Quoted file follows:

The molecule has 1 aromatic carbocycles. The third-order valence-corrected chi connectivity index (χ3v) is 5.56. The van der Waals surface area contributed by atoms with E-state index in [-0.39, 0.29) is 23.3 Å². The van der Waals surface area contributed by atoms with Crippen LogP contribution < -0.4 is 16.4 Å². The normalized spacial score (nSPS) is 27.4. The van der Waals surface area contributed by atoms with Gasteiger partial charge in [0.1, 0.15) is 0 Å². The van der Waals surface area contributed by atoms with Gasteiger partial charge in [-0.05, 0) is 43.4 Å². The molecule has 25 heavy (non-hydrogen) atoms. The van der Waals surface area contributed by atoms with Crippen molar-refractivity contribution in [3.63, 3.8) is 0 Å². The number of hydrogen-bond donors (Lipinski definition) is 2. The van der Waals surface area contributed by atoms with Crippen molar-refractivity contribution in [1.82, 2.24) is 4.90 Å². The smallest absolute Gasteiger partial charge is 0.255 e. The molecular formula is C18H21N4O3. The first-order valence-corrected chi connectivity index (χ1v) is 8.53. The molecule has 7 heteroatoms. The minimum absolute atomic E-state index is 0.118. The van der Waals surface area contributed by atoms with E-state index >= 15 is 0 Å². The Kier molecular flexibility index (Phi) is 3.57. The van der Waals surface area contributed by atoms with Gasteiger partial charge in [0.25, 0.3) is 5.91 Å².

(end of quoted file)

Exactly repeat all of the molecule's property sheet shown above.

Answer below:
The molecule has 1 aromatic carbocycles. The third-order valence-corrected chi connectivity index (χ3v) is 5.56. The van der Waals surface area contributed by atoms with E-state index in [-0.39, 0.29) is 23.3 Å². The van der Waals surface area contributed by atoms with Crippen LogP contribution < -0.4 is 16.4 Å². The normalized spacial score (nSPS) is 27.4. The van der Waals surface area contributed by atoms with Gasteiger partial charge in [0.1, 0.15) is 0 Å². The van der Waals surface area contributed by atoms with Gasteiger partial charge in [-0.05, 0) is 43.4 Å². The molecule has 25 heavy (non-hydrogen) atoms. The van der Waals surface area contributed by atoms with Crippen molar-refractivity contribution in [3.63, 3.8) is 0 Å². The number of hydrogen-bond donors (Lipinski definition) is 2. The van der Waals surface area contributed by atoms with Crippen molar-refractivity contribution in [1.82, 2.24) is 4.90 Å². The smallest absolute Gasteiger partial charge is 0.255 e. The molecular formula is C18H21N4O3. The first-order valence-corrected chi connectivity index (χ1v) is 8.53. The molecule has 7 heteroatoms. The minimum absolute atomic E-state index is 0.118. The van der Waals surface area contributed by atoms with E-state index >= 15 is 0 Å². The Kier molecular flexibility index (Phi) is 3.57. The van der Waals surface area contributed by atoms with Gasteiger partial charge in [0.25, 0.3) is 5.91 Å².